Grow Your Own Mango Plant
Have you ever eaten a delicious juicy mango, looked at the stone, and wondered if there was any use for it? The short answer is yes! Green fingers or not, we’re going to show you a tried and tested method to grow a mango plant from your store-bought mango. You’ll need to make sure you have the following supplies: a ripe mango, glass of water, kitchen scissors, paper towels, an airtight container or bag, potting soil and a medium-size pot. Let’s get to it.
It’s important that you start with a ripe mango, if not, then the seed inside may not be mature enough to grow into a plant. First things first; remove the husk from the mango, i.e. eat the yummy mango and leave the husk behind. You want to clean it and get rid of as much pulp as possible. Some people like to leave it to dry for a day or two, but this isn’t vital. The next step can be quite tricky, so just be careful. Using kitchen scissors, gently cut the edge of the husk to reveal the seed inside. Taking care not to damage the seed, it might be best to peel away the rest of the husk. If the seed appears rotten or shriveled, start again with another mango.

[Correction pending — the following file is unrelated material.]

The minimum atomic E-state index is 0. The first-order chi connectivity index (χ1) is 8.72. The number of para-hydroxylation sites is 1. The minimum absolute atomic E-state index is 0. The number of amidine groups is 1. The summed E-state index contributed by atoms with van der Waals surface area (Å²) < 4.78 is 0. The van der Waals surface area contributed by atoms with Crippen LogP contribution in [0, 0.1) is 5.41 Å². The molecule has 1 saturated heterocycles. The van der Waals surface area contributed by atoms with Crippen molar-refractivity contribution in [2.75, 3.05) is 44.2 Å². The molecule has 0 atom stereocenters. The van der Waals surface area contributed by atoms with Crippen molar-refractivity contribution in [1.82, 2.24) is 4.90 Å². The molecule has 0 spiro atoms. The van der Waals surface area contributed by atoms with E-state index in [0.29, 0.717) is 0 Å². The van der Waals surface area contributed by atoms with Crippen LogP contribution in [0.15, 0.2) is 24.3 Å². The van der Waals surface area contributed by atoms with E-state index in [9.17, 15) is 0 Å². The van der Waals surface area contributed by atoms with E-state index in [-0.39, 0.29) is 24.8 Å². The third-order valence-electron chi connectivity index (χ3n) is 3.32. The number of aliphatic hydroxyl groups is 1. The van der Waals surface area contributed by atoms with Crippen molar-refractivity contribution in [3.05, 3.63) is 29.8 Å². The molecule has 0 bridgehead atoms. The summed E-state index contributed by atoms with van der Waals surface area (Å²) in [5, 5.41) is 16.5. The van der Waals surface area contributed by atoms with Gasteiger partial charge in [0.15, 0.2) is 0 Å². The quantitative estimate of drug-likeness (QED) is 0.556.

Carefully rinse the seed, and wrap it in a damp paper towel. It shouldn’t be soaking wet, but moist enough. Place this inside your airtight container, and put it in a dark kitchen cupboard. Now you just have to be patient. Check on the seed once or twice a week to make sure the paper towel isn’t drying out, and that no mildew or slime is growing. If this does happen, gently wash the seed and replace the paper towel.
In about 3-5 weeks you should notice the seed sprouting about an inch or so. About a week or so later the sprout will have developed some mini roots, and the seed may even have started producing a shoot. It’s now the time to pot the seed. Plant the seed with about an inch of soil above the seed, making sure the soil is moist but not damp. It will start to grow fairly quickly at this stage, and you should be able to see the first leaves within a week.